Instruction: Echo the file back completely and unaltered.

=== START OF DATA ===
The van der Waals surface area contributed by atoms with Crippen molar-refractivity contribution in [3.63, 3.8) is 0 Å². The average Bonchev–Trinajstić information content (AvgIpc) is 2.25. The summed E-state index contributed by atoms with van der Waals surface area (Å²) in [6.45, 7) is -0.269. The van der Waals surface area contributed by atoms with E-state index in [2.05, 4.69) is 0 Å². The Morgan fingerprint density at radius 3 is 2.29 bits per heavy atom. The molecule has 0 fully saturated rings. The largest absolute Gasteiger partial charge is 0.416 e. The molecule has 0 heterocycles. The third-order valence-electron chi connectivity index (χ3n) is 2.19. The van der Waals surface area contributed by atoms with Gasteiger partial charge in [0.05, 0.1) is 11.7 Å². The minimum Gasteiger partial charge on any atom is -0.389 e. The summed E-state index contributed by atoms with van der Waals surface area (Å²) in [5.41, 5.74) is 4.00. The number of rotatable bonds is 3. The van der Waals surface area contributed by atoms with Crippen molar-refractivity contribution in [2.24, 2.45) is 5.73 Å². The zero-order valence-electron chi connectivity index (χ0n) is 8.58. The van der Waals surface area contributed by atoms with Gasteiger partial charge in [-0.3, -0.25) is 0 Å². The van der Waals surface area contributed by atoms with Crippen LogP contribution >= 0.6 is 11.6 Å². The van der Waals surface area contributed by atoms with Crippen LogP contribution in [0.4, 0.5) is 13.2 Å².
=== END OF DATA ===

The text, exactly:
The van der Waals surface area contributed by atoms with Crippen molar-refractivity contribution in [3.63, 3.8) is 0 Å². The average Bonchev–Trinajstić information content (AvgIpc) is 2.25. The summed E-state index contributed by atoms with van der Waals surface area (Å²) in [6.45, 7) is -0.269. The van der Waals surface area contributed by atoms with E-state index in [2.05, 4.69) is 0 Å². The Morgan fingerprint density at radius 3 is 2.29 bits per heavy atom. The molecule has 0 fully saturated rings. The largest absolute Gasteiger partial charge is 0.416 e. The molecule has 0 heterocycles. The third-order valence-electron chi connectivity index (χ3n) is 2.19. The van der Waals surface area contributed by atoms with Gasteiger partial charge in [0.05, 0.1) is 11.7 Å². The minimum Gasteiger partial charge on any atom is -0.389 e. The summed E-state index contributed by atoms with van der Waals surface area (Å²) in [5.41, 5.74) is 4.00. The number of rotatable bonds is 3. The van der Waals surface area contributed by atoms with Crippen molar-refractivity contribution in [2.24, 2.45) is 5.73 Å². The zero-order valence-electron chi connectivity index (χ0n) is 8.58. The van der Waals surface area contributed by atoms with Gasteiger partial charge in [-0.3, -0.25) is 0 Å². The van der Waals surface area contributed by atoms with Crippen LogP contribution >= 0.6 is 11.6 Å². The van der Waals surface area contributed by atoms with Crippen LogP contribution in [0.4, 0.5) is 13.2 Å².